Debt problems and solutions

Need Help Managing Your Debt? Choose the Right Solution for You.

This is our second post in a series on managing debt challenges. As covered in our first post, Debt Problems? Work With Your Creditors First, your best bet, should you find yourself in this situation, can be in working directly with your creditors. If that doesn’t alleviate your particular challenge, there are other options you can pursue.

As one example, there are a staggering number of companies in today’s marketplace offering to help consumers get out of debt with a variety of services. However, according to the Consumer Financial Protection Bureau and other consumer organizations, dishonest debt-relief providers have made consumers wary1,even as they seek solutions. But, what should the average consumer look for in solutions to aid them in addressing their debt relief dilemma?

Credit counseling? Debt settlement? Is there a difference?

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Calculate debt solutions with Merrick Bank

Debt Problems? Work With Your Creditors First.

If you’re currently struggling to manage your monthly debt payments, you’re not alone. Financial challenges have continued to plague U.S. households since the financial crisis of 2008. Here are just a few sobering statistics that define the situations facing many of us:

  • An estimated 1.7 million people will file for bankruptcy protection this year.
  • Both in and out of bankruptcy, about 56 million adults will be set back by health care-related bills this year.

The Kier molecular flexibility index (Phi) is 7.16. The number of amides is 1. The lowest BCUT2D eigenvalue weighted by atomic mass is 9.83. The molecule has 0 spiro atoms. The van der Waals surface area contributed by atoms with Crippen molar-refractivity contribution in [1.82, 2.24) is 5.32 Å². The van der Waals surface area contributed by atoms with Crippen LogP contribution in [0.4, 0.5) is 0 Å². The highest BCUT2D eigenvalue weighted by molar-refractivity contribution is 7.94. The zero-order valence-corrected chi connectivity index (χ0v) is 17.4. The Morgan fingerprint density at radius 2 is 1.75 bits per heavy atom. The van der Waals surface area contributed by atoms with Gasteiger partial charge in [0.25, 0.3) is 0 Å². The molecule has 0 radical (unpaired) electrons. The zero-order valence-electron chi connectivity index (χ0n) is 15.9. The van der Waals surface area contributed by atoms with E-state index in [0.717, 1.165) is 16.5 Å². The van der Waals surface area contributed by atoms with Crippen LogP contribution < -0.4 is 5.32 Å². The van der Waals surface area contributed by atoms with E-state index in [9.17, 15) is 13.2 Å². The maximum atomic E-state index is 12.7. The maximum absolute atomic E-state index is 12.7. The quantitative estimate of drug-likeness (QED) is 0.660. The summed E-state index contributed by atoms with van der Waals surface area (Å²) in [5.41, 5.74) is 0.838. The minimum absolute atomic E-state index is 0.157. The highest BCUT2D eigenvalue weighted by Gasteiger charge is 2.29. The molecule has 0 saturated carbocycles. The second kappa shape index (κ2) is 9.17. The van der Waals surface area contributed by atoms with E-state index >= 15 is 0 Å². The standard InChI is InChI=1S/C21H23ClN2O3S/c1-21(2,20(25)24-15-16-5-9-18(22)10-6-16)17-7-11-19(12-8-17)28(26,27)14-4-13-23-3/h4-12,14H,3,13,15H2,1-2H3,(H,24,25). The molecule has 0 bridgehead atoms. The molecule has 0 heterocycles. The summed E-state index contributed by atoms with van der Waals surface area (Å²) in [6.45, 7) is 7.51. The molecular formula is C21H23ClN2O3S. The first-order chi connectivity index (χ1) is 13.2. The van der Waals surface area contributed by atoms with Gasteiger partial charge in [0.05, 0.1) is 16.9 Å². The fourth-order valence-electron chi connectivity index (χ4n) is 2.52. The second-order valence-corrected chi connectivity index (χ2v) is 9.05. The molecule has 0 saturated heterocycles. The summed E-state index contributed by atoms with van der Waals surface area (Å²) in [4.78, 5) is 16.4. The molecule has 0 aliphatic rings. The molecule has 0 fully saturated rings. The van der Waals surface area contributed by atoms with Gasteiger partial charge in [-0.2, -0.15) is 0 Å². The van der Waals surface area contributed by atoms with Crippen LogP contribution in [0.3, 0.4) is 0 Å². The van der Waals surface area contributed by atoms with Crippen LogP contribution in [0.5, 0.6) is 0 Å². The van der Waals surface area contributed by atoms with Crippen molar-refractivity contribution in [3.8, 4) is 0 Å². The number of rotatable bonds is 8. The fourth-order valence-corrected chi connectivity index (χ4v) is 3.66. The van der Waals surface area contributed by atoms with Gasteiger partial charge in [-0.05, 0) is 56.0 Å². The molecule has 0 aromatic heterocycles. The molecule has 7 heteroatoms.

• American student loan debt totals almost $1 trillion and affects more than 38 million Americans.
  • According to Bankrate.com, 45 percent of Americans have more credit card debt than emergency savings.
  • While unemployment has come down to about 7%, it was a staggering 10% between 2009 and 2010. And underemployment numbers are estimated to be in the neighborhood of 14.3% currently.

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Merrick Bank Works to Meet Customer Access Needs With goServices

Merrick Bank online servicesToday 86% of American adults use the Internet, according to Pew Research Institute. The use of mobile phones overall has climbed to 91%, and 55% of all mobile phone users are using smartphones1 in their daily lives. The way that information is now accessed makes it increasingly important that it’s available whenever, wherever. That said, you might have noticed a growing trend with your financial services providers. They have increased their online and mobile banking services to meet your needs for delivering relevant and timely account and financial information.

 

With all that in mind, Merrick now offers a full suite of online services. We developed them to help support our customers’ needs for access to information about their accounts, credit scores and overall financial information.

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Your credit score and housing

Planning to Rent a House or Apartment? Check Your Credit Report First